Of everything else I tweeted, this is the one thing I actually want.  Seriously.  I’ll pay $100 for a solid mashup of the two linked videos.  I need to think through what the criteria for claiming the prize are…stay tuned.

48. National recognition of #PantsFreeFriday

49. Make humans digest corn. You know why.

50. Get @mikeroweworks as #OWS spokesperson. #DirtyJob

Not that he’d do it, at least as far as everything I know about him, but it would definitely be a Dirty Job.

51. Bring back Betamax.

52. Never let a raisin impersonate a chocolate chip.

53. Edible banana peels. Check out those apples.

54. Take one for the team. #TeamAmericaFuckYeah

55. Bring back wainscoting. That stuff rawks.

56. Check everyone to insure carpet matches drapes.

57. Escape from New York. Except don’t.

58. Bring respectability to the noble profession of taxidermy.

59. Figure out when, exactly, a cigar is just a cigar

60. Bring back teh funny on #SNL.

61. Since you’re downtown anyway…feed expired meters.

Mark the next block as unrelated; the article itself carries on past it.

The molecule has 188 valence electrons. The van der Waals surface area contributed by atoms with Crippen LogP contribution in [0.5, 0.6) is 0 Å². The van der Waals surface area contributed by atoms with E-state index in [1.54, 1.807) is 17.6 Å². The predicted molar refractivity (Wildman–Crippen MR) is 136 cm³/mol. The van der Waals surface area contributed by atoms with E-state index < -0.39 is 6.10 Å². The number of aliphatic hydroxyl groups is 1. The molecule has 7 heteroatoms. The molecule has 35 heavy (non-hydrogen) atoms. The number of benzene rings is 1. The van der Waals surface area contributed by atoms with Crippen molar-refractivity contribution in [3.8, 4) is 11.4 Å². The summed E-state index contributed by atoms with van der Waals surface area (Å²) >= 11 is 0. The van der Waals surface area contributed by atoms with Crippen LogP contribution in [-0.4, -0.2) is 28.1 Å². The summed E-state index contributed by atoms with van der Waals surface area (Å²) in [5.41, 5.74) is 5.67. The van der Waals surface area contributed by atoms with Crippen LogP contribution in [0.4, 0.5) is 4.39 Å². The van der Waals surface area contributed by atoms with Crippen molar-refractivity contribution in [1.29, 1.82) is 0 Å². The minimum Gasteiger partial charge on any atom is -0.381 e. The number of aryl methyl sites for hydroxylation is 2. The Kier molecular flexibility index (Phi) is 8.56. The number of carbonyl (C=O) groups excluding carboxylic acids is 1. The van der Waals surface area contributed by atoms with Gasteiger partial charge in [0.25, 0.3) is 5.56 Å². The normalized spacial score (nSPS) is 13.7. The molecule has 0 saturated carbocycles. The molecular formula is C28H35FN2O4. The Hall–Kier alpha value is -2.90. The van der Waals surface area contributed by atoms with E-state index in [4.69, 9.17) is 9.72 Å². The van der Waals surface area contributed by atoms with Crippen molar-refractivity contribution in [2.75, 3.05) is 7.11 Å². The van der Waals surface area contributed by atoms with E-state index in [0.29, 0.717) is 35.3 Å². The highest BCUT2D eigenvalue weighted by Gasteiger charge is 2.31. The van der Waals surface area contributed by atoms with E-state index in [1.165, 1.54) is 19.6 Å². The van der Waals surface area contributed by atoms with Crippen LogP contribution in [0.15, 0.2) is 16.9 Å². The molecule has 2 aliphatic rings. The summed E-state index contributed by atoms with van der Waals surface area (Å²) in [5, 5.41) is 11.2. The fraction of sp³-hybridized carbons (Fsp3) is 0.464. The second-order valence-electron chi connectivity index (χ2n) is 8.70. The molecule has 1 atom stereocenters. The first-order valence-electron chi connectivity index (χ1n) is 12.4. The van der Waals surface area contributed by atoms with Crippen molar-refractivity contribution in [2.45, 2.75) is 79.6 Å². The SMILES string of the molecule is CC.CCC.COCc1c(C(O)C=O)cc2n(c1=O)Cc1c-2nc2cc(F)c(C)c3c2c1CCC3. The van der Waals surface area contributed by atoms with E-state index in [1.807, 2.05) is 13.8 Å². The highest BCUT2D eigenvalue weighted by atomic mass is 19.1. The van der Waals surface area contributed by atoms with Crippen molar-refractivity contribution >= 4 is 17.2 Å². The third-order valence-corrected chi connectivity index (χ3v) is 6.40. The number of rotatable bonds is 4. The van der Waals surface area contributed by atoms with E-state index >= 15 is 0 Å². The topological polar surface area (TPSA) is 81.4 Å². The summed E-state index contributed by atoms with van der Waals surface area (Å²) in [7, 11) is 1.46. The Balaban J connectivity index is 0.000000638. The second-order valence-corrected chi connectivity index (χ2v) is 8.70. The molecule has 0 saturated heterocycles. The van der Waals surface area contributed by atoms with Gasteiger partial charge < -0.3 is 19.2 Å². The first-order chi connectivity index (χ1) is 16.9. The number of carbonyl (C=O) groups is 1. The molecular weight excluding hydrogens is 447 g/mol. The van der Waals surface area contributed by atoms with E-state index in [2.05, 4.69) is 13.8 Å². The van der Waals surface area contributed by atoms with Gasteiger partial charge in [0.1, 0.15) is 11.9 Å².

62. Giant game of red rover. LA vs. NY

63. Pogo sticks for everyone!

64. Harness the power of static electricity. #RubBabyRub

65. Take the answers away from Alex Trebek.

That smug bastard.  Just once I’d like to see him on the other side of that podium.

66. Count the stars. Answer due Monday.

67. Oreo integration. No more black/white/black. Shades of gray.

68. Sleep number beds should only go up to 99, not 100. #WeAreThe99%

69. Phone booth trick. And by that I mean find a phone booth.

70. Dolphin surfing. The time has come.

71. Coast to coast flatulist choral arrangement w/ live streaming.

72. Star Trek captains MMA fight.

I may or may not just want to see Scott Bakula topless.  The world will never know.

So that was it.  I think I ended on a high note, despite there being a lot of duds.  The interesting thing was that I gained a few more followers than suggestions I sent to Michael Moore, and considering that I only started with around 770 (Math Geeks of the World, Unite!), that was nearly a 10% increase in just a few hours.  If only Twitter were the stock market.  I have yet to hear back from him regarding any of these suggestions, but, as we say in the Navy, I’m on hot standby.

Taming An #Occupy Tantrum